I've read several articles recently about various remote control tools such as AT&T Laboratories Cambridge's Virtual Network Computing (VNC) and Symantec's pcAnywhere. However, I haven't seen much information about the little-known, superior, and—just as important—free Microsoft NetMeeting tool.

My company has used NetMeeting for the past 2 years. This tool offers many remote administration benefits. NetMeeting's downloadable 3.01 Service Pack 2 (SP2) client works with Windows NT, Windows Me, and Windows 9x. Windows 2000 has the NetMeeting client built in. NetMeeting is more secure than VNC because NetMeeting incorporates Windows authentication by using workgroup or domain credentials and has the capability of using secure encryption. Security encryption settings are individually selectable for incoming and outgoing connections. The tool also supports certificate services or can use a built-in certificate. Finally, NetMeeting is more stable than other remote control applications. NetMeeting is small, works well over low-speed connections, and rarely crashes.

To set up NetMeeting, you need to install the software on the server and client. On an NT server, load the NetMeeting 3.01 SP2 software (available at http://www.microsoft.com/windows/netmeeting/default.asp). No installation is necessary on a Win2K server. To start the tool, go to the Run command or a command prompt and enter

conf.exe

Run through the registration wizard. On the next screen, clear the option to log on to Microsoft's directory and select the option to exclude your information from the directory. Under Tools, Options, click the Security tab and select the option to use secure incoming and outgoing connections. Under Certificate, select Use Privacy; if using Certificate Services, supply the appropriate certificate location. On the Video tab, move the slider to Better Performance. If the video is unacceptable, move the slider over—but keep in mind that the performance might suffer. On the Tools menu, select Remote Desktop Sharing. The program might prompt you to install additional files to support the RDP option. If so, the program might also prompt you to reboot. After rebooting, select Tools, Remote Desktop Sharing, then select the Enable Remote Desktop Sharing check box. Close the main NetMeeting window. In the system tray, right-click the NetMeeting icon and select Activate Remote Desktop Sharing. After you enable this option, you can activate or deactivate NetMeeting without disturbing the installation.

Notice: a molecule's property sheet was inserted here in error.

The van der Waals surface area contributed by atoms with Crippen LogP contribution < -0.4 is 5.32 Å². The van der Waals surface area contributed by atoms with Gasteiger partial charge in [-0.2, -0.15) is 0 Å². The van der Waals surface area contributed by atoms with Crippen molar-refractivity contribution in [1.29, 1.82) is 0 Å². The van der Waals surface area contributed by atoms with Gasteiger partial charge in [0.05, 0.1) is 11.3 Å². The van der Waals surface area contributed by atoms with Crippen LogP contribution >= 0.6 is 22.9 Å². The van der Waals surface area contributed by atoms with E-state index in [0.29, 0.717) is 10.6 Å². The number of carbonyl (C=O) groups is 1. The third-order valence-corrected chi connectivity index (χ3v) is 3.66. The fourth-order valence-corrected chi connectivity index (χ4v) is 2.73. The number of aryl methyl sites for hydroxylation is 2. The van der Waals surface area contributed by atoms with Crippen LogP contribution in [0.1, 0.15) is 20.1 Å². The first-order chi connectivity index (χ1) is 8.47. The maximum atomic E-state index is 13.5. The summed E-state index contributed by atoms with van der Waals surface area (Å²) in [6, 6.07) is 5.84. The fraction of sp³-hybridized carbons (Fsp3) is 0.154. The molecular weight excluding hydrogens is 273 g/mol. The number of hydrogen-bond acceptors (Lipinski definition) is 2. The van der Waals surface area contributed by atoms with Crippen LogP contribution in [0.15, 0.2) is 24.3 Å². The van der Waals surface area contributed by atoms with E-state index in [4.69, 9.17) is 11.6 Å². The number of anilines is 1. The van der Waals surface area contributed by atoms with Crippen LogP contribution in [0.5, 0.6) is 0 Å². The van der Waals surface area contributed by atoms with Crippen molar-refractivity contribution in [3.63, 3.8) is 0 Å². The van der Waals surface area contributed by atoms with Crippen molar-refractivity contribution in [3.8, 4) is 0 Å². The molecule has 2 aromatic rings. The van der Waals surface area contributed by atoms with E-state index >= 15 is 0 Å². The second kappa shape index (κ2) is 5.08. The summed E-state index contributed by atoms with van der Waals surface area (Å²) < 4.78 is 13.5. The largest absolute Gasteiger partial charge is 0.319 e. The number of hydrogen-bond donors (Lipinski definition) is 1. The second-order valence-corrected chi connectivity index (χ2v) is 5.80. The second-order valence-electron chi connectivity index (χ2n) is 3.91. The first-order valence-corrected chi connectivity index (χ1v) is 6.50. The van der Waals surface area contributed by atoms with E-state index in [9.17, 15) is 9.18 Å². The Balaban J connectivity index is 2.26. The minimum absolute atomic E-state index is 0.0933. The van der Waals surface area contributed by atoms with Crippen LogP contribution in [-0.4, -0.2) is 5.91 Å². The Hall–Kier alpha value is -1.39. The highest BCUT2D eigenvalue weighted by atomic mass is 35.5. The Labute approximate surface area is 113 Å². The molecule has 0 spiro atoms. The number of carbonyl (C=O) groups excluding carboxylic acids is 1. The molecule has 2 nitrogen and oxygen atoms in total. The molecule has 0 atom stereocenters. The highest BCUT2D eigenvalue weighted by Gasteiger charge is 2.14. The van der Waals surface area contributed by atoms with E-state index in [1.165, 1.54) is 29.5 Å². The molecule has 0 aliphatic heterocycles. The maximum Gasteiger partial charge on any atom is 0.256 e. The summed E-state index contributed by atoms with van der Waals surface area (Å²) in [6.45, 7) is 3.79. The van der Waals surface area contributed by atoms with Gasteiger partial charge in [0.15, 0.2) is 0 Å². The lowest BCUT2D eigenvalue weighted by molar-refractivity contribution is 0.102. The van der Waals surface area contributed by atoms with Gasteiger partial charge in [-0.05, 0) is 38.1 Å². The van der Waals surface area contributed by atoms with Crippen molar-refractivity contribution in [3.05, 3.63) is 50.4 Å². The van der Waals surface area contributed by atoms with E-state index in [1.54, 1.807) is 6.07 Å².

To install NetMeeting on a Windows client, follow the server instructions to load, start, and register the software and to configure the Microsoft directory, security, and video options. After you start the NetMeeting client, a connection box will appear. In the drop-down box near the top of the connection box window, enter the IP address (or resolvable name) of the server you want to connect to. Click the Phone icon. (The red arrow icon is for disconnecting the session.) In the logon box that appears, enter an account name, password, and domain or workgroup that has access to the server. After you connect, you'll need to reenter the credentials. Entering the credentials the first time establishes the connection; entering the credentials the second time logs you on to the server. To make the logon box appear, select the Send Ctrl+Alt+Delete option from the Control menu at the top of the Remote window. You should now be connected to the server as if connected locally.

NetMeeting is a good solution for servers that lack terminal services, such as most NT servers. The tool is free, is lightweight, and includes security options that will satisfy most administrators. You might need to adjust your firewall rules to allow specific ports, depending on which features you want to have available while connected. For more information about configuring NetMeeting to work properly through a firewall, see the Microsoft article "How to Establish NetMeeting Connections Through a Firewall" (http://support.microsoft.com/?kbid=158623).